Veggie Bus Parks in Los Angeles Food Desert

From broken-down vehicle to community growth.

The renovation of a former school bus into the new Veggie Bus classroom/seed library was funded by the U.S. Green Building Council–Los Angeles. USGBC–LA Project Leader Maya Henderson (top row, third from right) and Executive Director Dominique Hargreaves (bottom row, third from left) were among those who attended a recent ribbon-cutting. (Credit: USGBC Los Angeles)

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An old school bus is operating once again in service of education — and the classroom is South Los Angeles.

Nonprofit Community Services Unlimited (CSU) last weekend unveiled its Veggie Bus project, along with breaking ground on the Paul Robeson Community Wellness Center. The upcycled bus is part workspace and classroom, part seed library and plant nursery, and a small piece of CSU’s broader vision for readily available produce and living-wage jobs in South L.A.

CSU had converted the diesel bus to run on vegetable oil years ago, and used it to get to workshops and urban farm sites, and to teach people about diesel conversions and sustainable transportation. Though the bus eventually broke down for good, CSU staff decided rather than scrapping it, they would once again retrofit it to their needs — in this case, to serve as an additional workspace and a plant nursery at the community center they’re building.

CSU won a $10,000 grant from the L.A. chapter of the U.S. Green Building Council (USGBC-L.A.) to complete the Veggie Bus. Using upcycled materials, they kitted out the bus with solar panels and new flooring. They re-used some of the original bus benches as well as some church pews for seating in the workspace. The solar battery and workspace tables came from IRS Demolition, a company that salvages material from building demolitions.

“USGBC L.A. is looking beyond just how to promote sustainably in the building community. We’re looking at how to do it in community at large. CSU is working in sustainability as well as economic and social revitalization. Helping them make their dream come true with the Veggie Bus was perfect,” says Maya Henderson, of USGBC L.A.

CSU was founded in the ’70s by the Southern California chapter of the Black Panther Party. As its name implies, the organization existed to serve South L.A.’s needs with things such as medical screenings and meal programs. CSU Executive Director Neelam Sharma says their work has evolved to focus more on self-supported resiliency in the community. A big part of that is creating a sustainable food system.

As is often the case in low-income communities, South L.A. suffers from a lack of grocery stores. The L.A. Weekly reports that as of 2015, South L.A. has 0.57 grocery stores per every 10,000 people compared to West L.A.’s 1.03 stores per 10,000 people. The paper also reports that poverty is higher now in parts of South L.A. than it was 25 years ago.

“There’s not the availability of good, affordable, fresh, culturally appropriate food,” says Sharma. “That has been the situation in South L.A. a long time. The big corporate grocery stores open, take a lot of tax credit, then close and go away a few years later.”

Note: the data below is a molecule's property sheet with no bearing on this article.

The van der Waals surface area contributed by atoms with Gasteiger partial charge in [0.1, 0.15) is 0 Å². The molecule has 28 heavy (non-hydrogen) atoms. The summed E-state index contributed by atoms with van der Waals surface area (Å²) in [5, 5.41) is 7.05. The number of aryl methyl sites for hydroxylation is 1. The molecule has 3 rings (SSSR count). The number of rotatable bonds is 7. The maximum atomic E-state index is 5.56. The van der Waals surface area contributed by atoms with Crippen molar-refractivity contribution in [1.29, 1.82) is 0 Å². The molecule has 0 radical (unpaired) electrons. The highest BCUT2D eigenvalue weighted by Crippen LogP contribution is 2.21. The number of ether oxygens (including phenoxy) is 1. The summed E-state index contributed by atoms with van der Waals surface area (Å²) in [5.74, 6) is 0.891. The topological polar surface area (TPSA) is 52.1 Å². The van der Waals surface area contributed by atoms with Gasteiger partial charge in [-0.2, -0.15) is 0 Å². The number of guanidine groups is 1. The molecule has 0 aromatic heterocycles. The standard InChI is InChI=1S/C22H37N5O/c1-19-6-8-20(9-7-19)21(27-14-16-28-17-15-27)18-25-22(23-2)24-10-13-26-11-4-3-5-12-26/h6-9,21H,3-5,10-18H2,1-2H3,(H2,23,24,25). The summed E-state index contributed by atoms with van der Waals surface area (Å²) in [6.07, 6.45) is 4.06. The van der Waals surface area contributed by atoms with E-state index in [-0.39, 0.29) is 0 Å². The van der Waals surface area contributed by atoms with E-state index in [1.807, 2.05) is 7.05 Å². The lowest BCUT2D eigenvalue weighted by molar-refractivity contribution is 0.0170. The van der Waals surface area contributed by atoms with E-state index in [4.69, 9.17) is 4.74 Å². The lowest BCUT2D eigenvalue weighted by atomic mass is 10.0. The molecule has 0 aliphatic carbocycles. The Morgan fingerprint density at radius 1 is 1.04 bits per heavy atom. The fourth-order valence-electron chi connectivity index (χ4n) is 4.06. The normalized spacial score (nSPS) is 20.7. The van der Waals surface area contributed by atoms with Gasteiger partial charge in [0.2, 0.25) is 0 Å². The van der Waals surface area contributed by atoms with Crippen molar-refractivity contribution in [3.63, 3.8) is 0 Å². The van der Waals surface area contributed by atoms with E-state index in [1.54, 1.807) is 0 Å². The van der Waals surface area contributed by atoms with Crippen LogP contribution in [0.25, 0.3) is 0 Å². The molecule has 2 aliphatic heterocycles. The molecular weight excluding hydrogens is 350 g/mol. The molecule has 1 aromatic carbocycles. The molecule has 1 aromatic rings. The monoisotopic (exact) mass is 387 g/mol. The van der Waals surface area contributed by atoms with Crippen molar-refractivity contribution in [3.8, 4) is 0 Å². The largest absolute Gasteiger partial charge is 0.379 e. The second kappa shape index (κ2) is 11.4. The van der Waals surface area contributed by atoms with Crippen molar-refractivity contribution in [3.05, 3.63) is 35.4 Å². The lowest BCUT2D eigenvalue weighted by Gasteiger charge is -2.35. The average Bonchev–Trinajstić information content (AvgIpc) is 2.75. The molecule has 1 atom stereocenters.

(Credit: USGBC Los Angeles)

More than a decade ago, CSU started opening urban farms to help address that problem. They quickly learned the demand for their produce outstripped their ability to grow it so they started partnering with other farmers in the area. This led to farm stands around the community, a community-supported agriculture program, sales to local restaurants, and the launching of a catering business. The veggie-oil-powered bus was an integral part of their work, but when it broke down a few years ago, CSU was unable to afford replacing its engine. “We didn’t want to get rid of it. It had become this iconic piece of our work and is covered in this creative mural that was made with an extensive community process,” says Sharma.

They held onto it trying to figure out a new use. When CSU bought the Paul Robeson Community Wellness Center in 2015, they decided the Veggie Bus would become part of the new development. The community center will have event and workshop space, a cafe, an urban farm, a kitchen for the catering business and a produce market.

Henderson says the Veggie Bus’ connection to the broader impact of CSU’s new community center contributed to USGBC L.A.’s selection of it for a grant.

“Getting the Veggie Bus completed helps kick off what they’re doing with the building redevelopment,” Henderson says. “There’s lots of development happening in the community and lots of talk of gentrification, unaffordability and bad development practices. CSU is showing how to work with the community and do development right.”

To Sharma’s mind, doing it right often means doing it yourself. “We’ve passed that era where we can sit around and wait for things to happen,” she says. “We just have to make them happen. Communities know what their needs are, and they’ve worked tirelessly to make this happen.”

CSU is aiming to open the Paul Robeson Center in March.

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Josh Cohen is Crosscut’s city reporter covering Seattle government, politics and the issues that shape life in the city.

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Tags: los angeleshealthfood desertsgrocery stores

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